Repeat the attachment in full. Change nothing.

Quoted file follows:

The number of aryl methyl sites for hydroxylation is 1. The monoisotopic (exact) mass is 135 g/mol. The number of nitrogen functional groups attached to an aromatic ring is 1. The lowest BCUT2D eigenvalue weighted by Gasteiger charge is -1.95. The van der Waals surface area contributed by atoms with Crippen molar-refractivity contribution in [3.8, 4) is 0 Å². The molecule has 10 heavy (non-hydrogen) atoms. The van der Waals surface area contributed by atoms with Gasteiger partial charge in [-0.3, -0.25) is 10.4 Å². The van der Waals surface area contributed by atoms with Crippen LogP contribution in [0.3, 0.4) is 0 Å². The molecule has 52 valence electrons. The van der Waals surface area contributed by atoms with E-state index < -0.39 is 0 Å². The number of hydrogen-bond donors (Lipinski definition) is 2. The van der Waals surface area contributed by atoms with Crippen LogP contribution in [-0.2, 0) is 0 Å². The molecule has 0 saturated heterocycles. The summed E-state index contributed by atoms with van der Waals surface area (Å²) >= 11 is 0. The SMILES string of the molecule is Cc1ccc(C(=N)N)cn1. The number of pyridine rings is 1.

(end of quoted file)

The number of aryl methyl sites for hydroxylation is 1. The monoisotopic (exact) mass is 135 g/mol. The number of nitrogen functional groups attached to an aromatic ring is 1. The lowest BCUT2D eigenvalue weighted by Gasteiger charge is -1.95. The van der Waals surface area contributed by atoms with Crippen molar-refractivity contribution in [3.8, 4) is 0 Å². The molecule has 10 heavy (non-hydrogen) atoms. The van der Waals surface area contributed by atoms with Gasteiger partial charge in [-0.3, -0.25) is 10.4 Å². The van der Waals surface area contributed by atoms with Crippen LogP contribution in [0.3, 0.4) is 0 Å². The molecule has 52 valence electrons. The van der Waals surface area contributed by atoms with E-state index < -0.39 is 0 Å². The number of hydrogen-bond donors (Lipinski definition) is 2. The van der Waals surface area contributed by atoms with Crippen LogP contribution in [-0.2, 0) is 0 Å². The molecule has 0 saturated heterocycles. The summed E-state index contributed by atoms with van der Waals surface area (Å²) >= 11 is 0. The SMILES string of the molecule is Cc1ccc(C(=N)N)cn1. The number of pyridine rings is 1.